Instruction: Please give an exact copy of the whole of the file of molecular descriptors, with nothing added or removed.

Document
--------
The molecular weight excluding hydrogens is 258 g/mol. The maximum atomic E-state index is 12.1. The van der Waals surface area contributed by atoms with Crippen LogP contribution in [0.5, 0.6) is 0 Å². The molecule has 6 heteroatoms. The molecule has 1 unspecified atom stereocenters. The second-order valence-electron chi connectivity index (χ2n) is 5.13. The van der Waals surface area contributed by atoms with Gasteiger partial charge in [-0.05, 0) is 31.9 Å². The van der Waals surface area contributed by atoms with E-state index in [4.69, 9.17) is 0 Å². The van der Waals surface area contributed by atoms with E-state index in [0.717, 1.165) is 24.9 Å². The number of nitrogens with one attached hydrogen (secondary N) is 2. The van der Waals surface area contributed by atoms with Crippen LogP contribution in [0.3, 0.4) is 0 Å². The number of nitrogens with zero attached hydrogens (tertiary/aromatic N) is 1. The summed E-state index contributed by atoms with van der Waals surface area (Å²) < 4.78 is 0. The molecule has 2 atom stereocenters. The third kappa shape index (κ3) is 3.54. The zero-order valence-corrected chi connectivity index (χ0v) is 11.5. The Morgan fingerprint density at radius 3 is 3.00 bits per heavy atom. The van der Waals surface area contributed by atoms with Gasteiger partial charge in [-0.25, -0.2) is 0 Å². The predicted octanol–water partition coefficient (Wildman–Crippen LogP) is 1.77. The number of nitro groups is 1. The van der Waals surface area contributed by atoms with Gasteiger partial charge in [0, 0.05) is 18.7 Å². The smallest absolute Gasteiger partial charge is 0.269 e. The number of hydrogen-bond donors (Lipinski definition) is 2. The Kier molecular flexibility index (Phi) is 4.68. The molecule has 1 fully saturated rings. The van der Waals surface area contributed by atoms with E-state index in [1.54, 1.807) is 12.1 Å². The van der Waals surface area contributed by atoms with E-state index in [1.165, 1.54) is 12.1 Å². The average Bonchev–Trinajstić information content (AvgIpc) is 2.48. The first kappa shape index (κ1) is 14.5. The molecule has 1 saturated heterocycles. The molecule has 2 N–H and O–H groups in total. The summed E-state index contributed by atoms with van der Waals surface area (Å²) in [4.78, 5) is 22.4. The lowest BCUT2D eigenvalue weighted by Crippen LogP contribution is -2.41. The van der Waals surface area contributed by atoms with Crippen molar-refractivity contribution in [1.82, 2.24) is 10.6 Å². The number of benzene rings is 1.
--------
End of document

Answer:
The molecular weight excluding hydrogens is 258 g/mol. The maximum atomic E-state index is 12.1. The van der Waals surface area contributed by atoms with Crippen LogP contribution in [0.5, 0.6) is 0 Å². The molecule has 6 heteroatoms. The molecule has 1 unspecified atom stereocenters. The second-order valence-electron chi connectivity index (χ2n) is 5.13. The van der Waals surface area contributed by atoms with Gasteiger partial charge in [-0.05, 0) is 31.9 Å². The van der Waals surface area contributed by atoms with E-state index in [4.69, 9.17) is 0 Å². The van der Waals surface area contributed by atoms with E-state index in [0.717, 1.165) is 24.9 Å². The number of nitrogens with one attached hydrogen (secondary N) is 2. The van der Waals surface area contributed by atoms with Crippen LogP contribution in [0.3, 0.4) is 0 Å². The number of nitrogens with zero attached hydrogens (tertiary/aromatic N) is 1. The summed E-state index contributed by atoms with van der Waals surface area (Å²) < 4.78 is 0. The molecule has 2 atom stereocenters. The third kappa shape index (κ3) is 3.54. The zero-order valence-corrected chi connectivity index (χ0v) is 11.5. The Morgan fingerprint density at radius 3 is 3.00 bits per heavy atom. The van der Waals surface area contributed by atoms with Gasteiger partial charge in [-0.25, -0.2) is 0 Å². The predicted octanol–water partition coefficient (Wildman–Crippen LogP) is 1.77. The number of nitro groups is 1. The van der Waals surface area contributed by atoms with Gasteiger partial charge in [0, 0.05) is 18.7 Å². The smallest absolute Gasteiger partial charge is 0.269 e. The number of hydrogen-bond donors (Lipinski definition) is 2. The Kier molecular flexibility index (Phi) is 4.68. The molecule has 1 fully saturated rings. The van der Waals surface area contributed by atoms with E-state index in [1.54, 1.807) is 12.1 Å². The van der Waals surface area contributed by atoms with E-state index in [1.165, 1.54) is 12.1 Å². The average Bonchev–Trinajstić information content (AvgIpc) is 2.48. The first kappa shape index (κ1) is 14.5. The molecule has 1 saturated heterocycles. The molecule has 2 N–H and O–H groups in total. The summed E-state index contributed by atoms with van der Waals surface area (Å²) in [4.78, 5) is 22.4. The lowest BCUT2D eigenvalue weighted by Crippen LogP contribution is -2.41. The van der Waals surface area contributed by atoms with Crippen molar-refractivity contribution in [1.82, 2.24) is 10.6 Å². The number of benzene rings is 1.